This is a remarkably detailed story for something a mere three and a half hours in length. It was in the Recorded Books folder that I have ongoing access to and which has any number of Really Great Books in it; the name intrigued me, so I downloaded it to my iPad. I’d never heard of P. Djèlí Clark, no surprise there as he’s written a scant three works to date, two set in this steampunk, djinn infested Egypt and one in a New Orleans where things are quite different as well.
This story, a novella in length, is the second set in early 1900s Egypt, an civilisation that drove the British out with the help of a wave of returned and mostly friendly supernatural beings, including the djinn. The first story was the ever so tasty “A Dead Djinn in Cairo” which involved just that and a smartly dressed, highly intelligent female detective. Alas, it wasn’t made into an audiobook, but do go read it as it’s quite excellent.
The case here begins as a rather mundane one for the Ministry of Alchemy, Enchantments and Supernatural Entities handling what appears a possessed tram car. But Senior Agent Hamed Nasr and his new partner Agent Onsi Youssef are going find that Cairo is stirring with suffragettes, ancient and deadly secret societies, and sentient metallic automatons with their own agendas in a race against time to protect the city from a danger that crosses the line between the magical and the commonplace.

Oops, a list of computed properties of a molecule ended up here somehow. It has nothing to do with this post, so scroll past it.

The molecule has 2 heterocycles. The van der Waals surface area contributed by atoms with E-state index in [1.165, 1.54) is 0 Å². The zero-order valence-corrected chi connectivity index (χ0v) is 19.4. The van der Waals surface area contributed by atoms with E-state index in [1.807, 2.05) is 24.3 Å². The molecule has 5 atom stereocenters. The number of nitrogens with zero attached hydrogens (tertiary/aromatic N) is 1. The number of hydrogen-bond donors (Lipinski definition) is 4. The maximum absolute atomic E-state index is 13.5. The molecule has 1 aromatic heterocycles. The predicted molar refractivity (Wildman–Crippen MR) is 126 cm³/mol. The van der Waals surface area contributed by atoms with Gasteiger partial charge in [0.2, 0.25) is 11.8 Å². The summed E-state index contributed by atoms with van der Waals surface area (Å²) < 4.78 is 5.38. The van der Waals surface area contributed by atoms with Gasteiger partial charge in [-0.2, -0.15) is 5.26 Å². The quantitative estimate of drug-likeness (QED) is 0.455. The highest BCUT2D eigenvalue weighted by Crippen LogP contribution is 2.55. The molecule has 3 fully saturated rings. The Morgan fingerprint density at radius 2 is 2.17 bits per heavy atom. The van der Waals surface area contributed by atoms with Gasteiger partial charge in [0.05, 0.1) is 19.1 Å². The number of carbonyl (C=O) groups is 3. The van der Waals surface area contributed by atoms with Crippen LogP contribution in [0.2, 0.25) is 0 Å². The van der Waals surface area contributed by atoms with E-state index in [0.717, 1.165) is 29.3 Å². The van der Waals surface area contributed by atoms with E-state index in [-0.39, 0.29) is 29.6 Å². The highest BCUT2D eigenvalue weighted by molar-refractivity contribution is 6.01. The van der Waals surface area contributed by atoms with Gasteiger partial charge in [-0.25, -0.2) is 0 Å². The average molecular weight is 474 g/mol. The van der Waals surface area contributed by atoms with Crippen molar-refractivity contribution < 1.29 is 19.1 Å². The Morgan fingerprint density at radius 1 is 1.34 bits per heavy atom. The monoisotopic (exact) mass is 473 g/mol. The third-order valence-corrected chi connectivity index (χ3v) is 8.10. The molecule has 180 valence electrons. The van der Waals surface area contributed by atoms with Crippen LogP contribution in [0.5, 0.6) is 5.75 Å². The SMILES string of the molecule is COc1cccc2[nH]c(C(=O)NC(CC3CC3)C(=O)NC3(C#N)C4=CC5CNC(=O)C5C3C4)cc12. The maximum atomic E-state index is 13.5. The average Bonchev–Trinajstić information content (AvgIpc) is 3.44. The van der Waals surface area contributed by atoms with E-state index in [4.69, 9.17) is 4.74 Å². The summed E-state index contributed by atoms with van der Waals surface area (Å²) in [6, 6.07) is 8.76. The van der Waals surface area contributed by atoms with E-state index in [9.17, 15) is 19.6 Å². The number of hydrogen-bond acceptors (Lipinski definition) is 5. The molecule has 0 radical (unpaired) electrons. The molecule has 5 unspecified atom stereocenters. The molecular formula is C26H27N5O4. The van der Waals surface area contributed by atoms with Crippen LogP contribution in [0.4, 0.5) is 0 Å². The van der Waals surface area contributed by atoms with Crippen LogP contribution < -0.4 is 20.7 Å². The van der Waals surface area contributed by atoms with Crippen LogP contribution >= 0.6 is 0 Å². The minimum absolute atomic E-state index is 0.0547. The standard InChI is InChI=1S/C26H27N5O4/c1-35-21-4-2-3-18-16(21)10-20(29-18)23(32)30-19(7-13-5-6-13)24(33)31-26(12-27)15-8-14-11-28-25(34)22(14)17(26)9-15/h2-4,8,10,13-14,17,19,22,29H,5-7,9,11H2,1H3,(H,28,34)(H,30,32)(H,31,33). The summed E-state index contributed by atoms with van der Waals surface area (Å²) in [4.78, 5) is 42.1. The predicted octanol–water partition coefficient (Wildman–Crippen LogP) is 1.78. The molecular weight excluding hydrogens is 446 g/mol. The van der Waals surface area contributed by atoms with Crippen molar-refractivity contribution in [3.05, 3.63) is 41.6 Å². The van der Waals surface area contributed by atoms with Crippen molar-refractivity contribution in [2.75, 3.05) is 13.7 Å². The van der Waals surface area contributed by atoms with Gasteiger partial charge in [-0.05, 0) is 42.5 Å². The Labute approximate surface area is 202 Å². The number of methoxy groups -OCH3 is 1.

The City itself is one where the djinn and other supernatural beings are part of Egyptian society, so much so that no one notices the ones that power the trams. And so, having a djinn, even a minor one, possessing a tram, is a problem. Senior Agent Nasr, however, expects it to be an easy exorcism. Hah! Very quickly the case becomes very, very complicated and runs afoul of the suffragette movement, djinn politics and a few matters they didn’t expect.
Clark‘s created a fully realised society that makes perfect sense no matter how alien it seems. It alludes just enough to the rest of the world to allow us to understand that it exists and how this Egypt came to be. The story itself is a fun, quickly moving one that makes me hope that he’ll write a novel set in this universe.
No, I’m not going to tell you anything more about the story as you deserve to experience it without being told any more details. It’s narrated bu Julian Thomas, who’s got a deft touch with voicing the different characters here and doesn’t trip over the admittedly difficult slang in the story.
(Recorded Books, 2019)